The first post in the Quantopian forum discussing the stock trading strategy presented in Part one of this article stated: $\textit{"...I present a strategy that one could trade, but looking at the tear sheet and the equity curve I suspect that this strategy in}$ $\textbf{its current form}$ $\textit{and the current market}$ $\textbf{does not perform}"$. Emphasis added.

This was like someone throwing away a trading strategy simply because he knew it would not perform, or was not good enough to merit further investigation. I like stuff like that. You can start with a debugged program, declared, probably by its author, as worth nothing, and go from there. So, whatever outcome after your modifications, you will be held responsible for its performance results.

Also, it gives me a great opportunity to show that the methods discussed in my book can prevail. They can transform an ordinary trading strategy into a much better one. It was the whole purpose of that book in the first. To help anyone transform their own trading strategies to do more. The least I could do was to show that it can be done, and with ease.

My previous article ended with portfolio model equations.

It also concluded with:

... $\textit{even if you have a working trading strategy, it can do more. And, it is easy to push for more}$.

I hope Part one illustrated the point.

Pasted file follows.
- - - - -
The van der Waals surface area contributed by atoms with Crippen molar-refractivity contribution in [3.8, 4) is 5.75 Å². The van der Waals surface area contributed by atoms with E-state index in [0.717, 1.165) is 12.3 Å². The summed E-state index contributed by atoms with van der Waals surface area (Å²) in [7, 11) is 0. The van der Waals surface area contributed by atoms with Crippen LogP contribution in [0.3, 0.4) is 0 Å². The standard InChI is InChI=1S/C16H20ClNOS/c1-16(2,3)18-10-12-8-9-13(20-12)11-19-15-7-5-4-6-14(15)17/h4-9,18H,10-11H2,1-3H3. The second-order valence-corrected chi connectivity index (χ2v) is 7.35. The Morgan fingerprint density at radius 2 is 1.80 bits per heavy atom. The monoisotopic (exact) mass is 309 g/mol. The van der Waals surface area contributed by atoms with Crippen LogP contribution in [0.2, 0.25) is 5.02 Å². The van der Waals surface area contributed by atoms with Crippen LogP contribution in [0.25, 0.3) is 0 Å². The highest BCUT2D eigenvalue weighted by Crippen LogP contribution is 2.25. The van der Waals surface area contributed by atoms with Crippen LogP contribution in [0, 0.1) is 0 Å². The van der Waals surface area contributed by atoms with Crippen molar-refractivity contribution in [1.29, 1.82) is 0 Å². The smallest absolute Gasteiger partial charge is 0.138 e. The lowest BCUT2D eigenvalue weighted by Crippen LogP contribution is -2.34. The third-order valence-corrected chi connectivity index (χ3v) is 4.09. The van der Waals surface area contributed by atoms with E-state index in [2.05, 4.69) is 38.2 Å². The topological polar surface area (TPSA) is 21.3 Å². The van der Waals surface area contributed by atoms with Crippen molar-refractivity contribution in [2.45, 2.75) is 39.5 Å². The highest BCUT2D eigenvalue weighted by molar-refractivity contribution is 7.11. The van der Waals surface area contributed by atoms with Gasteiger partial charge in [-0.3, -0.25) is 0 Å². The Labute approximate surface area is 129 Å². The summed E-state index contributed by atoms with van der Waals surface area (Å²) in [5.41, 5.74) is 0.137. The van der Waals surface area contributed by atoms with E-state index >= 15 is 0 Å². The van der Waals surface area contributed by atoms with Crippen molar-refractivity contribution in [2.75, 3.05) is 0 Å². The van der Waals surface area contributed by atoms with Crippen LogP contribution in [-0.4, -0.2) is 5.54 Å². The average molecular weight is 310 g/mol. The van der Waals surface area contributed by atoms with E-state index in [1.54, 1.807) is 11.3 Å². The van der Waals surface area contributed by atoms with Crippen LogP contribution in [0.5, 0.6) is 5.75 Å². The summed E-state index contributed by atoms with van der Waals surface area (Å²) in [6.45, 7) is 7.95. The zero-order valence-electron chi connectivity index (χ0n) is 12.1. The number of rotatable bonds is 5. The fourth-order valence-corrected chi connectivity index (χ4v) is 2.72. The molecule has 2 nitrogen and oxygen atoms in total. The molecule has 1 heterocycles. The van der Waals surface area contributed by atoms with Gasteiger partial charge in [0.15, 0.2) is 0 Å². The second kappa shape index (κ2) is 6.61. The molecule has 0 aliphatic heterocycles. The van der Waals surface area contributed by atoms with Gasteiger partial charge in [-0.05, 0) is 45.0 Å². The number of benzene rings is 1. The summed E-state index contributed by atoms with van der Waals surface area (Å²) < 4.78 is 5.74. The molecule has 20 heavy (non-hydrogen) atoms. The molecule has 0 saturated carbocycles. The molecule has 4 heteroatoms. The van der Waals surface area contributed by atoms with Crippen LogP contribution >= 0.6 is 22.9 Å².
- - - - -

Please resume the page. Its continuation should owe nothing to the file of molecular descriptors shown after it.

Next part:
Any trading strategy can be expressed as: $$ A(t) = A(0) + n \cdot u \cdot \overline{PT}$$

All I did was add some pressure to the trading strategy's signature:

$$ A(t) = A(0) + (1+g)^t \cdot n \cdot u \cdot \overline{PT}$$It was sufficient to achieve more to have $g>0$.

Repeating what was said in the previous article. Quantopian is searching for low drawdown stock trading strategies. Its stated goal being to margin them as high as 6 times.

This particular stock trading strategy does that, but by leveraging 2 times. It gets its 3 times leverage from the ETFs. This explains in part the outperformance.

Quantopian's portfolio restrictions focus on near zero beta and low volatility portfolio. The previously presented strategy was marginally acceptable. Its beta was 0.38 compared to the stated limit of $\pm$ 0.30. Also, the drawdown is higher than wished for. However, there are attenuating circumstances.

Evidently, if you want to margin 6 times, the drawdown figure better be small. Six times a small drawdown near 0.10, could still be something close to 0.60. Hopefully less, but still, tending to it. And higher if you exceed that 0.10 figure.

There are other ways of doing this.

For instance, leverage 2 times 3 times leverage ETFs.

The following strategy can do the 6 times job too. In a different way. Here, it will follow equation:

$$ A(t) = A(0) + (1+g)^t \cdot n \cdot u \cdot \overline{PT}$$One does not need to increase $g$ by much. Even a small nudge with reverbarate over the net portfolio liquidation line presented on Quantopian charts. For instance, I increased $g$ by $1.5\%$, and since it is compounded over the entire trading interval, it will simply generate more profits.

I know the answer even before doing the simulation. What I do not know is by how much? What will be the real impact? How much more profit will it generate? Will it be worth the effort? How much added risk will I have to take? What will be the increase in drawdown for the added return? All questions that need to be answered.

And there, only a simulation will be able to answer those questions.

So, here it is:

In [1]:

```
# Get backtest object
bt = get_backtest('589565808996b96184dc4f78')
# Create all tear sheets
bt.create_full_tear_sheet()
```